The year the Berriquin Irrigation District opened
work also began on the Lawson Syphons, near Deniliquin.
These syphons would carry the Mulwala Canal
beneath the Edward River, westward to supply water
to the Deniboota Irrigation District.
Work was expected to take four years, but a few
weeks after NSW Premier Alex Mair turned the first
sod on construction Australia was launched
into World War II.
Initial planning and other preparations continued
until 1942 when work was finally suspended due to a
shortage of materials and manpower.
By this stage the Mulwala Canal had reached the
Edward River. An escape adjacent the river channelled
flows from the canal into the river.
Work on the syphons resumed at the end of the war,
in 1945. It continued for the next decade, hampered
by repeated flooding in the Edward River and
continuing material and labour shortages.
The NSW Government had trouble at times raising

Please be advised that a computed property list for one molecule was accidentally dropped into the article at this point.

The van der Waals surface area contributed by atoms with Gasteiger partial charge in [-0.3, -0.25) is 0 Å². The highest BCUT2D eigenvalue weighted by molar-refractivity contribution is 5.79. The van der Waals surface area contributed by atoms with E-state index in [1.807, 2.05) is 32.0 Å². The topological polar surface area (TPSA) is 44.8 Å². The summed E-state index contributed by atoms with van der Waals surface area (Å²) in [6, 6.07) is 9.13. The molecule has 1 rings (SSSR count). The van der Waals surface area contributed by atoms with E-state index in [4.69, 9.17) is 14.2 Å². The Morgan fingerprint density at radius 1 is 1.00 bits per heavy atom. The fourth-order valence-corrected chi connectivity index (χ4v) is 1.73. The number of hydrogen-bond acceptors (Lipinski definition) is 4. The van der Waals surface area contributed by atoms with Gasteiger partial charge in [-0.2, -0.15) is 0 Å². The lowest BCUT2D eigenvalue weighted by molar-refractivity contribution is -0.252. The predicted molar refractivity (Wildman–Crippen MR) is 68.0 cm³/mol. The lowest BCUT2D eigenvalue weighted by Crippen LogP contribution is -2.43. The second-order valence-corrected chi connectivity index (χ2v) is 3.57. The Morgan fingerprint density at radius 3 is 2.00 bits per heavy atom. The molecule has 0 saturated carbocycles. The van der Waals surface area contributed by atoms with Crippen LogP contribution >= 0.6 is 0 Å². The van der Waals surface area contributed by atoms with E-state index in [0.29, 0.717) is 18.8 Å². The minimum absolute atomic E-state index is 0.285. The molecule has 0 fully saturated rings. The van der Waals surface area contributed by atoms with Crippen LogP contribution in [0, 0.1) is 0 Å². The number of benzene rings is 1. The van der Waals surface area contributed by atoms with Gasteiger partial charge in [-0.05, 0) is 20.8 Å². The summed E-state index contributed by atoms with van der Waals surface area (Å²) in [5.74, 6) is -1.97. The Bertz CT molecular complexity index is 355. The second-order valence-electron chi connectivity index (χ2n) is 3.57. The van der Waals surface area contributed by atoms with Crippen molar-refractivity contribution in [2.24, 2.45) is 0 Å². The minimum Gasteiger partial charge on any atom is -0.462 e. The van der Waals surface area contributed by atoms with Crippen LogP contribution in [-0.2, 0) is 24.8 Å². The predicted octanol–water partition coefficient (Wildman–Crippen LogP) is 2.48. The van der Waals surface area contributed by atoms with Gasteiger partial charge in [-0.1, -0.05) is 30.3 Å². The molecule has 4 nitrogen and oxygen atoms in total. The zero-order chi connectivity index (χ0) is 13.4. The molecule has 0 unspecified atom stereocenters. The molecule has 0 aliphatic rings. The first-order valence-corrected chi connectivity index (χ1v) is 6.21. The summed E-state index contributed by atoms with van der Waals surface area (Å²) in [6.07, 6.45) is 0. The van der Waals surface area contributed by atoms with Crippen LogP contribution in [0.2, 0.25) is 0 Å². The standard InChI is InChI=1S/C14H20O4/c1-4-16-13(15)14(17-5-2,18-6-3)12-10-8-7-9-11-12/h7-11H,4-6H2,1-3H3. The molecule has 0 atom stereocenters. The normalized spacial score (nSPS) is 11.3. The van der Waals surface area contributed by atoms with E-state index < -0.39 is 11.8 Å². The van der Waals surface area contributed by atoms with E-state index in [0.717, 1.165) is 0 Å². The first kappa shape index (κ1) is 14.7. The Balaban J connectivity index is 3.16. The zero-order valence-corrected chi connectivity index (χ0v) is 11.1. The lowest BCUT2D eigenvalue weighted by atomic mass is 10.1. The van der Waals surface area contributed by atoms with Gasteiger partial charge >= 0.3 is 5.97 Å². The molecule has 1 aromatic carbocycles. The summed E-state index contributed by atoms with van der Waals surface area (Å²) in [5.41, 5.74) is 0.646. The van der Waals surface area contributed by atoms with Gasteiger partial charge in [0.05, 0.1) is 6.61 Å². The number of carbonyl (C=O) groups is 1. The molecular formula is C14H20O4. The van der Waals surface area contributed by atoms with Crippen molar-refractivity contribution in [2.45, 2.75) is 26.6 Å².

loan funds for major works, but the Lawson Syphons
and Deniboota scheme were high on the list of
projects “in the national interest” and received
The Lawson Syphons were completed in 1955 and
officially opened by NSW Premier John Cahill on
April 27, 1955.
Joseph Alexander Lawson, MLA NSW Member for Murray 1932 ~ 1973
The Lawson Syphons are named after Mr Joe Lawson
who was instrumental in securing government support
for the development of the region. Elected as the
Member for Murray during the Depression in 1932, Mr
Lawson was an ardent advocate of irrigation.
When he first came to parliament, NSW used virtually
none of its share of the Murray River’s waters. When
he left parliament, in 1973, the Southern Riverina
districts were using around one million megalitres a